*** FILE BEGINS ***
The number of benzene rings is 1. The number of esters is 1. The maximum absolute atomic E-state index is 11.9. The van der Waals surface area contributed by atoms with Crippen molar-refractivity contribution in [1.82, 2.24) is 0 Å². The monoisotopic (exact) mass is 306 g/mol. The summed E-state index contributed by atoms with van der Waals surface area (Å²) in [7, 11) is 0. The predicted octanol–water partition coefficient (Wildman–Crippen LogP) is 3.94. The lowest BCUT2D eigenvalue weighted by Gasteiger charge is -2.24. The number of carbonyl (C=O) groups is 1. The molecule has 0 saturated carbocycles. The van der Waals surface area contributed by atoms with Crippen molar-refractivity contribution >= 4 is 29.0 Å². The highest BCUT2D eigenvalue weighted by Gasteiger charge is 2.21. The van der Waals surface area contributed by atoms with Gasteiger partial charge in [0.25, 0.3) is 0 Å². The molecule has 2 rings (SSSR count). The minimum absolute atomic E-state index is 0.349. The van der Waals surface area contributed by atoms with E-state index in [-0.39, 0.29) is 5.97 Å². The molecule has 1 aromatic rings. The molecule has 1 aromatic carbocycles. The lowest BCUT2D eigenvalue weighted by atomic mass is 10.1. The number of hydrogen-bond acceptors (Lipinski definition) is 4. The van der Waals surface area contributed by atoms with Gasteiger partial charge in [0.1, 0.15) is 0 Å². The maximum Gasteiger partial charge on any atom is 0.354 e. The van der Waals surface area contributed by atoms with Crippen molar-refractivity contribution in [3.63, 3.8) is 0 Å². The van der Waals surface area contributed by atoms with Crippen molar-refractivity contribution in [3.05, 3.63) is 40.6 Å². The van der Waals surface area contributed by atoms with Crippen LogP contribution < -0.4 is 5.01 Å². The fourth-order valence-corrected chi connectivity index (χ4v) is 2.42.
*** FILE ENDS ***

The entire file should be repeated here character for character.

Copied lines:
The number of benzene rings is 1. The number of esters is 1. The maximum absolute atomic E-state index is 11.9. The van der Waals surface area contributed by atoms with Crippen molar-refractivity contribution in [1.82, 2.24) is 0 Å². The monoisotopic (exact) mass is 306 g/mol. The summed E-state index contributed by atoms with van der Waals surface area (Å²) in [7, 11) is 0. The predicted octanol–water partition coefficient (Wildman–Crippen LogP) is 3.94. The lowest BCUT2D eigenvalue weighted by Gasteiger charge is -2.24. The number of carbonyl (C=O) groups is 1. The molecule has 0 saturated carbocycles. The van der Waals surface area contributed by atoms with Crippen molar-refractivity contribution >= 4 is 29.0 Å². The highest BCUT2D eigenvalue weighted by Gasteiger charge is 2.21. The van der Waals surface area contributed by atoms with Gasteiger partial charge in [0.25, 0.3) is 0 Å². The molecule has 2 rings (SSSR count). The minimum absolute atomic E-state index is 0.349. The van der Waals surface area contributed by atoms with E-state index in [-0.39, 0.29) is 5.97 Å². The molecule has 1 aromatic rings. The molecule has 1 aromatic carbocycles. The lowest BCUT2D eigenvalue weighted by atomic mass is 10.1. The number of hydrogen-bond acceptors (Lipinski definition) is 4. The van der Waals surface area contributed by atoms with Gasteiger partial charge in [0.1, 0.15) is 0 Å². The maximum Gasteiger partial charge on any atom is 0.354 e. The van der Waals surface area contributed by atoms with Crippen molar-refractivity contribution in [3.63, 3.8) is 0 Å². The van der Waals surface area contributed by atoms with Crippen molar-refractivity contribution in [3.05, 3.63) is 40.6 Å². The van der Waals surface area contributed by atoms with Crippen LogP contribution < -0.4 is 5.01 Å². The fourth-order valence-corrected chi connectivity index (χ4v) is 2.42.